a child dies, siblings are often referred to as the “forgotten mourners.” They are
left to grieve their sibling while also experiencing what feels like the loss
of their parents as they mourn. Siblings may experience a wide range of
emotions, varying from sadness to anger and even seeming indifference.
children age and pass through different developmental phases, they may
reprocess their grief and it may appear as if they are re-living their loss. We
have experienced this first hand with Tessa. As a 3-year-old, she was most
preoccupied with where Conor had gone and why we couldn’t bring him back. Now,
as a 5-year-old, her questions are more abstract and detailed. Did he want to
leave us? Will her younger sister Isabelle die? If we didn’t know Conor was
going to die, how can we be sure she and Isabelle will not?
this path of grief is important for pediatricians to ensure that surviving and
subsequent siblings are receiving adequate support--not just in the immediate
aftermath of their sibling’s death, but also in the months and years that
follow. It also is important to recognize that children born after their
sibling died can still experience grief, as their family dynamics have been
are in a unique position to help support these children and ensure they receive
adequate intervention. Placing a flag in the siblings’ chart can serve as a
reminder to check in at annual physicals. Pediatricians can make referrals for
age appropriate books, discuss strategies for parents to explain death and
grieving in developmentally appropriate ways with the child, facilitate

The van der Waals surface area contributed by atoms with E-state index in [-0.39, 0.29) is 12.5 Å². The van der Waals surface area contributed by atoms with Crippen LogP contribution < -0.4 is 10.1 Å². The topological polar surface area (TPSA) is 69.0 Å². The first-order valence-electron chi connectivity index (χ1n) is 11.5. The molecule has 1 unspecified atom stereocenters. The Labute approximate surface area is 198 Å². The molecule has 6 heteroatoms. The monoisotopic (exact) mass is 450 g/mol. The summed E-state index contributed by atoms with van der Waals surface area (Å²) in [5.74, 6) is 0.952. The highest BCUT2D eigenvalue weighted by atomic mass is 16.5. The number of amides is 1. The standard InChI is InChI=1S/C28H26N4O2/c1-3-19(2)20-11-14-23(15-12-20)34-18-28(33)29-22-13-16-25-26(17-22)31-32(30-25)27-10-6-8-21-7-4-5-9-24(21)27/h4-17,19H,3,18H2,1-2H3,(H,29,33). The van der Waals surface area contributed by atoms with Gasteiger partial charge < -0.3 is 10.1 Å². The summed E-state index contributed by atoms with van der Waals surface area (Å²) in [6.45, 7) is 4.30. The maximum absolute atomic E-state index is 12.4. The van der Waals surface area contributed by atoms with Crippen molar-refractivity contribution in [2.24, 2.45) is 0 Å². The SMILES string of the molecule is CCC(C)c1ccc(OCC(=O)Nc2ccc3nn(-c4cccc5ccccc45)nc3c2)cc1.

referrals for age appropriate grief support groups or camps, and when
necessary, make referrals to mental health professionals. It is important for
pediatricians to be aware of and educate parents on normal grief responses in
children at different developmental stages and to screen for any red flags that
may call for further intervention.
"In addition to our own mourning, we have had to manage the grief and questions of Tessa, who suddenly and unexpectedly lost her younger brother, her best friend, her constant companion. How could we answer her questions when no one could answer ours?”
of the best ways for us to handle Tessa’s questions was to connect with other
parents who had navigated this path. At a retreat
for families affected by SUDC, we saw the power of connecting siblings who had
a shared experience of loss. We soon discovered that there were no “right”
answers, but there was comfort in talking with other families.
SUDC Foundation funded a grant for a collaboration between the AAP and the
National Association of Medical Examiners to create consensus guidelines for
the investigation of sudden deaths in pediatrics, including recommendations for
the care of families affected by these deaths. These guidelines are anticipated
to be published within the next year and will be a valuable resource for
remember someone telling us that Tessa would be too young to remember her loss.
This felt like a stab through the heart. Our worst fear was that she would
forget Conor. While we wish we could erase her pain, we would never want her to
forget her brother and their special bond. The intense heartbreak of losing
your child and being left without answers is compounded as you watch your
surviving children grieve.
in watching Tessa grieve, we also see great love. Shortly after Conor died, we
saw the most beautiful sunset and Tessa told us Conor had painted the sky pink
for us. Sunsets have now become a special manifestation of their everlasting
we see grief as a manifestation of love, we destigmatize it. In order for
children to talk more openly about grief, we need to provide a forum for these
discussions. Pediatricians should not steer away from the difficult questions
of asking about sibling loss, but rather provide an opportunity for children to
share their feelings and memories.
* The views expressed in this article are those of the author, and not necessarily those of the American Academy of Pediatrics.
Bowen, MD, FAAP, is a
member of the American Academy of Pediatrics Section on Child Death Review and
Prevention. She also serves as a member
of the Board of Directors of the SUDC Foundation. Dr. Bowen practices in